The owner of a company that offers to teach customers how to pass a polygraph test, more commonly known as a “lie detector” test, has been indicted by federal prosecutors on five counts of fraud and witness tampering. United States v. Williams, No. 5:14-cr-00318, indictment (W.D. Ok., Nov. 13, 2014). Prosecutors allege that the defendant marketed his services to people who were scheduled to appear for polygraph tests with law enforcement and intelligence agencies. They further claim that he trained people “to lie and conceal crimes” in polygraph tests used during the employment screening process and during internal investigations.
Polygraph examinations use a device that measures and records a subject’s pulse, blood pressure, respiration, and other indices as the subject answers a series of questions. The idea is that the subject will display different physiological responses when lying. The position of the scientific community, generally speaking, is that polygraph tests are not a reliable means of determining whether or not someone is telling the truth. Polygraph test results are nevertheless admissible in criminal trials in some U.S. jurisdictions under certain circumstances, and they are used by the federal government for employment screenings.
The test relies on the assumption that deception produces a unique set or pattern of physiological responses, but as the American Psychological Association notes, no evidence exists to support this assumption. Numerous other factors, including the placebo effect, could affect the results and produce false “positives.” In Williams, the defendant is a former Oklahoma City police officer who has been an outspoken critic of polygraph tests for years. He owns and operates Polygraph.com, where, he claims, he does not offer training on how to “beat” the test, but rather how to avoid results that lead to false accusations of lying.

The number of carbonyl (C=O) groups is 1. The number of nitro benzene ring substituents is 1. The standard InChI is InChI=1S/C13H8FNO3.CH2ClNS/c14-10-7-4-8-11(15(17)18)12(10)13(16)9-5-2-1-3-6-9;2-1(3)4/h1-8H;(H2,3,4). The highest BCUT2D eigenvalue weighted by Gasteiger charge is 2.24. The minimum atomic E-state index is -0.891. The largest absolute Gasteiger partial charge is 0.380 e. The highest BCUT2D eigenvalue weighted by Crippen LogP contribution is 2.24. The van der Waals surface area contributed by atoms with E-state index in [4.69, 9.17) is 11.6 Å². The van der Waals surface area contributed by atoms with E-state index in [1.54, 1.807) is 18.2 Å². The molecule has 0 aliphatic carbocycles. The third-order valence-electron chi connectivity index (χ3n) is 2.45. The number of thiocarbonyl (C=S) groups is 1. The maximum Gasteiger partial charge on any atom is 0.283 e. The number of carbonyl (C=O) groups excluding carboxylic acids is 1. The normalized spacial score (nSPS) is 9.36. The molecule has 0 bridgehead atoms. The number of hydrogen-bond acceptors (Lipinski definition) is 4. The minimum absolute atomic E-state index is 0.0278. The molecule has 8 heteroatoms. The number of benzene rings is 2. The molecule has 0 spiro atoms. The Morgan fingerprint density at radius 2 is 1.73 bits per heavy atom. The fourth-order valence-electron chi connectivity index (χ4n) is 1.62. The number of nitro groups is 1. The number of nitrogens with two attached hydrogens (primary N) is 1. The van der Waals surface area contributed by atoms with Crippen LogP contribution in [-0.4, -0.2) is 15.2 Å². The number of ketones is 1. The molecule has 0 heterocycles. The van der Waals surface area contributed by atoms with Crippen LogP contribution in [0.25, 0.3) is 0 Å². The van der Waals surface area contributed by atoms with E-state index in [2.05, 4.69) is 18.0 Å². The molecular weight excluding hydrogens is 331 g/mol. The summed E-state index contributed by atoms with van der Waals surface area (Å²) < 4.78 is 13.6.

The U.S. Supreme Court has ruled that individual jurisdictions may decide whether or not to allow the admission of polygraph results as evidence in criminal cases. United States v. Scheffer, 523 U.S. 303 (1998). That case involved a defendant’s attempt to introduce polygraph results that showed “no deception” in his denial of drug use. Texas courts have prohibited their use at trial and in probation revocation proceedings. Leonard v. State, 385 S.W.3d 570, 575 (Tex. Crim. App. 2012); Tennard v. State, 802 S.W.2d 678, 683 (Tex. Crim. App. 1990).
The federal government has taken a hard stance in recent years against people who offer instruction on ways to “beat” polygraph tests. A federal judge in Indiana, for example, sentenced a man to eight months in prison after he pleaded guilty to wire fraud and obstruction. The judge acknowledged “gray areas” between the First Amendment right to discuss how polygraph examinations work and teaching a person how to lie on an examination, which the judge called a crime deserving of jail time.
The Williams indictment describes specific instances in which the defendant allegedly coached undercover law enforcement agents on how to pass a polygraph test. It alleges two counts of fraud, 18 U.S.C. § 1341, describing his alleged acts as a scheme to defraud the United States. It also alleges three counts of witness tampering. 18 U.S.C. §§ 1512(b)(1), (b)(2).
Criminal defense attorney Michael J. Brown has defended people in west Texas criminal proceedings at the state and federal level for more than two decades. To schedule a confidential consultation to discuss your case, contact us today online or at (432) 687-5157.
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Photo credit: By DENker (Own work) [Public domain], via Wikimedia Commons.